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Comment Who Owns What (Score 1) 848

Others have addressed many reasons on which road should take. I'd like to chime in on some important factors on which road you can take. Specifically:

        If you have written anything already, your boss may already own it.

This shocks people sometimes, but it's entirely true. If you wrote it on work time, with work equipment, or even over work bandwidth; (in the USA) it legally belongs to them under federal copyright law. As soon as you're being paid to do it, they have a claim. Interestingly, this is why you always here about companies refusing to pay for something to negotiate a lower price, then being all shocked that the author sold it to someone else (or just gave it away). This sword cuts both ways. As soon as someone can squint sideways and see some way you were compensated to produce this software, then that benefactor has a claim.

That said, even if you've done it clean-room, on your own time, and entirely with your own resources; can you afford to defend it? Owning it doesn't mean much if they can just ignore you. Have a lawyer friend that will help you keep your ownership clear and is willing to send scary lawyer letters. This also means you must be willing to lose your job. It further means that your boss must have enough assets that, should they fire you, it's worth suing them.

Most importantly, try to do a better job selling it. Very few bosses will turn down a good opportunity. Even bad ones, when convinced of the savings, will go for it. Don't assume it's their job to know this stuff. It's their job to hire and manage people who know this stuff--that's a two-way street. If you want an opportunity to write some serious software, understand that you need to give them an opportunity to identify talent that can do so. Until you've both helped each other take that step (and both benefited from it), there's no way anyone can benefit. They're taking a risk--so sell them on it.

You'll find that you can do amazing things when your boss trusts in your judgement and will give you freedom. A lot of times the difference between a job and a career is finding management that you can interface with. Being a successful programmer or architect is entirely a people skill--establish trust, find a good boss, and you can make good money writing code without the BS. Alas, that might mean leaving your current job.

Finally (in case I haven't made this obvious yet), don't get so attached to your job. Really. If you're this concerned about how "your" job is going to take advantage of (or fail to take advantage of) your skills, I humbly suggest that you should mistrust your attachment to it. Working is like dating in a disturbing number of ways. It doesn't matter how "great" the place is, and it doesn't matter how much they "deserve" your "help". Find a partner that will appreciate you, or you're just going to be in a dead-end relationship and you won't realize it until you're way out of your prime. There are other fish in the sea (even in this market), and you should keep getting what you need from this one until you can trade up. If you feel dirty doing it, that's great--just don't settle for less than you should.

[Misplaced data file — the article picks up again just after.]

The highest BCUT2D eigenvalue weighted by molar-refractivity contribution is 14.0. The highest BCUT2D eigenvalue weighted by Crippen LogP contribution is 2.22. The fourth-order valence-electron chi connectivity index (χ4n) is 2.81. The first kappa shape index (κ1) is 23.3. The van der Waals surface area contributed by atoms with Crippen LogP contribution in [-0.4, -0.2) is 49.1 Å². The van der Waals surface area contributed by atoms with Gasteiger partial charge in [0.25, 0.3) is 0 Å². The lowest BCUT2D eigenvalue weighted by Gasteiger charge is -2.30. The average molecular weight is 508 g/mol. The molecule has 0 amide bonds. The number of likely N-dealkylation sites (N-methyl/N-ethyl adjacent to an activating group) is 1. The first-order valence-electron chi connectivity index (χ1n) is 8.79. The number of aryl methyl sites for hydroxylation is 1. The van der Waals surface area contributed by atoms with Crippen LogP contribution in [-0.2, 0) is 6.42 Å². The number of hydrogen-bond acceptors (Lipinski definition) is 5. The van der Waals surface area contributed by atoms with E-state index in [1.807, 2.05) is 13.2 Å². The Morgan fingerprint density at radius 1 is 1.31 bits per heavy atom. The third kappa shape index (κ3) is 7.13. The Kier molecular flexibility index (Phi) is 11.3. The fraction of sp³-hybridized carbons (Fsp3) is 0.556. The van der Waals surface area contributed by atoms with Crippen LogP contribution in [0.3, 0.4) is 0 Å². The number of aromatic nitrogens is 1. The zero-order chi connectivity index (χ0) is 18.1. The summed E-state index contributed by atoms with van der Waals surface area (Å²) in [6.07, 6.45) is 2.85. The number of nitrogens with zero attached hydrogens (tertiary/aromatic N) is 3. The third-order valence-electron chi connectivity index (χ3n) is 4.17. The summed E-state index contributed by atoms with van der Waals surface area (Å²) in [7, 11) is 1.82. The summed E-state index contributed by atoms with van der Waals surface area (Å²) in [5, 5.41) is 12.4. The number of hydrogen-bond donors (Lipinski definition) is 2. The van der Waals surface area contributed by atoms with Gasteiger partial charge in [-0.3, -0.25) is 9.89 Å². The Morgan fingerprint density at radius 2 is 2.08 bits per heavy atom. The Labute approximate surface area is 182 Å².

Comment Re:very bad presentation (Score 1) 1017

Every one? Even the abbreviated list is pretty long.

Are you making a Hasty Generalization? Then have you committed the Fallacist's Fallacy. For added fun, explain how your use of a fallacy doesn't mean you're wrong--which kind of defeats your point.

Proofs must be constructive. Without a counter-example, this is just doubt. Proof (and consequently counter-proof) generates certainty. This is the mechanic of science.

Comment Re:What if... (Score 1) 191

Why couldn't the particle stay the same, but the whole universe oscillates around it?

I actually don't mean to be ironic here. Perhaps they're mathematically the same. IANAPP (I am not a particle physicist). Still, just because something appears to change doesn't mean that it wasn't the observer that changed, right?
Image

Dad Delivers Baby Using Wiki 249

sonamchauhan writes "A Londoner helped his wife deliver their baby by Googling 'how to deliver a baby' on his mobile phone. From the article: 'Today proud Mr Smith said: "The midwife had checked Emma earlier in the day but contractions started up again at about 8pm so we called the midwife to come back. But then everything happened so quickly I realized Emma was going to give birth. I wasn't sure what I was going to do so I just looked up the instructions on the internet using my BlackBerry."'"
Emulation (Games)

Nintendo Upset Over Nokia Game Emulation Video 189

An anonymous reader writes "Nintendo is investigating potential copyright infringement by Nokia during some video demos of their N900 phone, which can be seen emulating Nintendo games. Nintendo spokesman Robert Saunders says: 'We take rigorous steps to protect our IP and our legal team will examine this to determine if any infringement has taken place.' In the video, Nokia says, 'Most publishers allow individual title usage, provided that the user is in possession of the original title.'"
Science

Programmable Quantum Computer Created 132

An anonymous reader writes "A team at NIST (the National Institute of Standards and Technology) used berylium ions, lasers and electrodes to develop a quantum system that performed 160 randomly chosen routines. Other quantum systems to date have only been able to perform single, prescribed tasks. Other researchers say the system could be scaled up. 'The researchers ran each program 900 times. On average, the quantum computer operated accurately 79 percent of the time, the team reported in their paper.'"